Bush is probably well aware of what has happened to other Republicans who have bucked Trump. One of the most dramatic examples is in Arizona, where Trump critic and GOP Sen. Jeff Flake decided to retire rather than slug it out in a primary against a pro-Trump opponent.


If Bush hadn't embraced Trump and also lost his primary, pundits would certainly be asking if the Trump era signals the end of the Bush era - a father and son, politically vanquished in the span of two years. But Bush found a way to win in the Trump era, and now the only question is: Just how much more will he embrace the party's new leader?

Previously:
03/06/17 Latest GOP resignation could open the door to a brutal intraparty primary
11/21/17 The Intersection of faith, culture, and politics
11/06/17 Russia tried to corrupt the 2016 election - could it do the same Tuesday?
09/18/17 With their party's future on the line in the states, Dems can't agree on a playbook
09/13/17 Are Dems going to regret celebrating their debt limit deal with Trump?
08/16/17 Why is the FBI so interested in Paul Manafort that they were literally at his door before dawn?
06/05/17 James Comey is jumping into the fire by testifying to Congress about Trump. What's in it for him?
05/18/17 About to quit Congress, Chaffetz suddenly becomes face of its Trump investigation
05/17/17 President Trump's defenders on Capitol Hill are wavering
05/10/17 Senate Republicans hold the key to what happens next with Trump and Russia. Here's an early rundown of where GOP senators stand
03/27/17 Trump's First 100 Days: What's next for Trump and Congress
03/27/17 Congressman resigns from Freedom Caucus after health-care drama
03/22/17 4 takeaways from Neil Gorsuch's highly politicized confirmation hearing
03/08/17 The three GOP factions that could doom Republicans' Obamacare replacement bill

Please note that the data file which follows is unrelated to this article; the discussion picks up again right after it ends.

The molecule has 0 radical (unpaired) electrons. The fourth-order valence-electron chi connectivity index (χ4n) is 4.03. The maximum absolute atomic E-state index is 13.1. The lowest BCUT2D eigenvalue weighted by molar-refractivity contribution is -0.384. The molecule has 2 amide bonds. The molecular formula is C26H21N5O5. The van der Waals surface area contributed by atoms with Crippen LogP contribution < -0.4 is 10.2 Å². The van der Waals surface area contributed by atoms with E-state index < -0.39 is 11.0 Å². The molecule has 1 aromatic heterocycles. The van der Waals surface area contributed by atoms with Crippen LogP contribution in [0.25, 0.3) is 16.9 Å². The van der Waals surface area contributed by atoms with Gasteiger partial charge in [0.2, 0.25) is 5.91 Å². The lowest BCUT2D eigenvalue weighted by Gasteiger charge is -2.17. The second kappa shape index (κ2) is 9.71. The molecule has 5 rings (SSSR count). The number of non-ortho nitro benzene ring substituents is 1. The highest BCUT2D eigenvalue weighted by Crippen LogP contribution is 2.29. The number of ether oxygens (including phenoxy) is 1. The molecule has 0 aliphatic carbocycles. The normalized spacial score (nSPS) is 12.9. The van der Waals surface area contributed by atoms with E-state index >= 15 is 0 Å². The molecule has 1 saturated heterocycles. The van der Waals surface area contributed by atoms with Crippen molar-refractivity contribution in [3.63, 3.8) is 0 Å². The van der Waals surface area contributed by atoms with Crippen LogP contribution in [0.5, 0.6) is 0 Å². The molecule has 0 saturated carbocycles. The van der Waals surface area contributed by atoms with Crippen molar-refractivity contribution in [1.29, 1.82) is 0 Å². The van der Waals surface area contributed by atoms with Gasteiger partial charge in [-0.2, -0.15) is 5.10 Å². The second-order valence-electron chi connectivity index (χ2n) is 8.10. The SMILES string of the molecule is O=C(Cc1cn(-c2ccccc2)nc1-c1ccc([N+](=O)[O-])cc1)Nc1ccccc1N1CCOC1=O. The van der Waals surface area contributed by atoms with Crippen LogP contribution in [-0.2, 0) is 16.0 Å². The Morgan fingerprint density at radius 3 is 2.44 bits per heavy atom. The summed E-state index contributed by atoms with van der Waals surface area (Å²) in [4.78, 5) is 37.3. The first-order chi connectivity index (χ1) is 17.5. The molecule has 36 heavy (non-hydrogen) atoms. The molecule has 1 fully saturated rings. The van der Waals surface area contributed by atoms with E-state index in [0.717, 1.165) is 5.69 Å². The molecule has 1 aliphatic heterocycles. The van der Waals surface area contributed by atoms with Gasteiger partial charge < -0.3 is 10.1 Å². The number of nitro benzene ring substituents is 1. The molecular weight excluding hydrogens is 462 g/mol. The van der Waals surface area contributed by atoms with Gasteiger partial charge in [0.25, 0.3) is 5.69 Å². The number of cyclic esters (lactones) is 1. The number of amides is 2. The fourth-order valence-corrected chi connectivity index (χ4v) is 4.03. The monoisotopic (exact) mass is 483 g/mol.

02/01/17 DEM-olition: How party's antics may leave them losers, again
01/16/17 10 times Donald Trump's Cabinet picks directly disputed him
01/05/17 Senate Dems want to block Trump's Supreme Court pick. That may be riskier than they think
12/23/16 7 hugely important races for governor that GOPers must guard to cement their almost complete control of America
11/28/16 Why down-ballot Dems could be in the minority for years to come
11/21/16 10 things to know about Sen. Jeff Sessions, Donald Trump's pick for attorney general
11/09/16 Democrats are now basically extinct in the South
11/07/16 GOP appears poised to hang on to a near-record-high
09/29/16 In the 9th inning, Congress ends Obama's perfect veto game
09/27/16 Dems are still not favored to take back the House
09/09/16 A shortlist of economic issues in which a lib wouldn't feel guilty voting for Trump
07/28/16 Terry McAuliffe's TPP gaffe reinforces several narratives Hillary's been trying to dismiss
06/15/16 3 things Congress could do in response to the massacre in Orlando (And none involve guns)
06/14/16 Marco Rubio sure sounds like he might be prepared to run for reelection, after all
06/10/16 History suggests Donald Trump's big, beautiful border wall may not be so outlandish
05/26/16 What Bernie Sanders' new endorsements say about his future plans
05/11/16 Ted Cruz built a brand on being the most hated man in Washington. Now what?
04/20/16 Has Trump finally realized he can't just bulldoze his way to the White House?
03/28/16 Do House Dems have a shot at the majority this year?
03/14/16 Undersold: Trump would honor Obama's foreign deals (but make them better, of course)
02/22/16 The GOP's Supreme Court strategy is dicey. But its potential payoff is massive
02/11/16 Who is John Kasich? Five things you should know --- including how to pronounce 'Kasich'
12/21/15 Words of caution to temper Ryan's optimism